On Labor Day, I finally got around to watching the Keynes v. Hayek debate at the London School of Economics on August 3 between Robert Skidelsky and Duncan Weldon on behalf of Keynes and George Selgin and Jamie Whyte on behalf of Hayek. Inspired by the Hayek-Keynes rap videos, the debate, it seems to me, did not rise very far above the intellectual level of the rap videos, with both sides preferring to caricature the other side rather than engage in a debate on the merits. The format of the debate, emphasizing short declaratory statements and sound bites, invites such tactics.
Thus, Robert Skidelsky began the proceedings by lambasting Hayek for being a liquidationist in the manner of Andrew Mellon (as rather invidiously described by his boss, Herbert Hoover, in the latter’s quest in his memoirs for self-exculpation), even though Skidelsky surely is aware that Hayek later disavowed his early policy recommendations in favor of allowing deflation to continue with no countermeasures. Skidelsky credited FDR’s adoption of moderate Keynesian fiscal stimulus as the key to a gradual recovery from the Great Depression until massive spending on World War II brought about the Depression to a decisive conclusion.
Jamie Whyte responded with a notably extreme attack on Keynesian policies, denying that Keynesian policies, or apparently any policy other than pure laissez-faire, could lead to a “sustainable” recovery rather than just sow the seeds of the next downturn, embracing, in other words, the very caricature that Skidelsky had just unfairly used in his portrayal of Hayek as an out-of-touch ideologue. George Selgin was therefore left with the awkward task of defending Hayek against both Skidelsky and his own colleague.
Selgin contended that it was only in the 1929-31 period that Hayek argued for deflation as a way out of depression, but later came to recognize that a contraction of total spending, associated with an increasing demand by the public to hold cash, ought, in principle, to be offset by a corresponding increase in the money supply to stabilize the aggregate flow of expenditure. Larry White has documented the shift in Hayek’s views in a recent paper, but the argument is a tad disingenuous, because, despite having conceded this point in principle in some papers in the early to mid-1930s, Hayek remained skeptical that it could be implemented in practice, as Selgin has shown himself to be here. It was not until years later that Hayek expressed regret for his earlier stance and took an outspoken and unequivocal stand against deflation and a contraction in aggregate expenditure.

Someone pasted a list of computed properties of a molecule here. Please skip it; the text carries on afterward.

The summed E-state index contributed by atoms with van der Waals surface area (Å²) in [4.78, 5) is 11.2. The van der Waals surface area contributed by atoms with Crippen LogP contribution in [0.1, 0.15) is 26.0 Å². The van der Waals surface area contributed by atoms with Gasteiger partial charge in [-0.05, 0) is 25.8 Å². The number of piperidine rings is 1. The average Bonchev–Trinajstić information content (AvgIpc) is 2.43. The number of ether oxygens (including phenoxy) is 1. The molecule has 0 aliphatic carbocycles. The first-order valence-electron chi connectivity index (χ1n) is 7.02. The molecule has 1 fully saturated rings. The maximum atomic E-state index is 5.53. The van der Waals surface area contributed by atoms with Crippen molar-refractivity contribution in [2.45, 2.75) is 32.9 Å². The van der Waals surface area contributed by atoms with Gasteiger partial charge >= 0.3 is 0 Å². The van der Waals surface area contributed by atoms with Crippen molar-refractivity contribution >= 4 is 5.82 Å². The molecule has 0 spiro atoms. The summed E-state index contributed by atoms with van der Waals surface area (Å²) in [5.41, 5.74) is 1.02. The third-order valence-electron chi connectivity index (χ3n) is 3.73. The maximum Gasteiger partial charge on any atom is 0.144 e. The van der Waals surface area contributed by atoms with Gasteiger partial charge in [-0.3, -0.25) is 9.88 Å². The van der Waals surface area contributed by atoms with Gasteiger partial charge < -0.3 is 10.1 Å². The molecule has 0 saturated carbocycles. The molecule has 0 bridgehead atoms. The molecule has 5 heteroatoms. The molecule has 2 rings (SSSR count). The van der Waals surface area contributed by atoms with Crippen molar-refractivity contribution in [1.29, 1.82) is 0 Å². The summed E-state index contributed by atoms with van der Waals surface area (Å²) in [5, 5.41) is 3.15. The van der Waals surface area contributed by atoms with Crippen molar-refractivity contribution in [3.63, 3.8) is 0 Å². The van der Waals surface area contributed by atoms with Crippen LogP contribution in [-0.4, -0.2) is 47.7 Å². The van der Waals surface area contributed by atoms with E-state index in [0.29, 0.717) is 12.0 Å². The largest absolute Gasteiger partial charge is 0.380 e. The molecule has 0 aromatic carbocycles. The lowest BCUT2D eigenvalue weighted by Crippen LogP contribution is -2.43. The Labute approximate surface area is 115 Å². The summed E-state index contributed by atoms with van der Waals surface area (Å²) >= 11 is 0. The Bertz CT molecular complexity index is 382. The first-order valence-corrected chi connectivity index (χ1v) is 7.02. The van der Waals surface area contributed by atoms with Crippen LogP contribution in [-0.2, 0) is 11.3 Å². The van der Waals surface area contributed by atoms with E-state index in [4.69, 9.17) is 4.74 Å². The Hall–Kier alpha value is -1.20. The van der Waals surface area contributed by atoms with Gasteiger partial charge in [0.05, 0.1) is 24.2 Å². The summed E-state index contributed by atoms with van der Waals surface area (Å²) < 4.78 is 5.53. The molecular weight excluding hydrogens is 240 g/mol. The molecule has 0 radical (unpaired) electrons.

I happen to think that one can learn a lot form both Hayek and Keynes. Both were profound thinkers who had deep insights into economics and the workings of market economies. Emotionally, I have always been drawn more to Hayek, whom I knew personally and under whom I studied when he visited UCLA in my junior year, than to Keynes. But Hayek’s best work verged on the philosophical, and his philosophical and scholarly bent did not suit him for providing practical advice on policy. Hayek, himself, admitted to having been dazzled by Keynes’s intellect, but Keynes could be too clever by a half, and was inclined to be nasty and unprincipled when engaged in scholarly or policy disputes, the list of his victims including not only Hayek, but A. C. Pigou and D. H. Robertson, among others.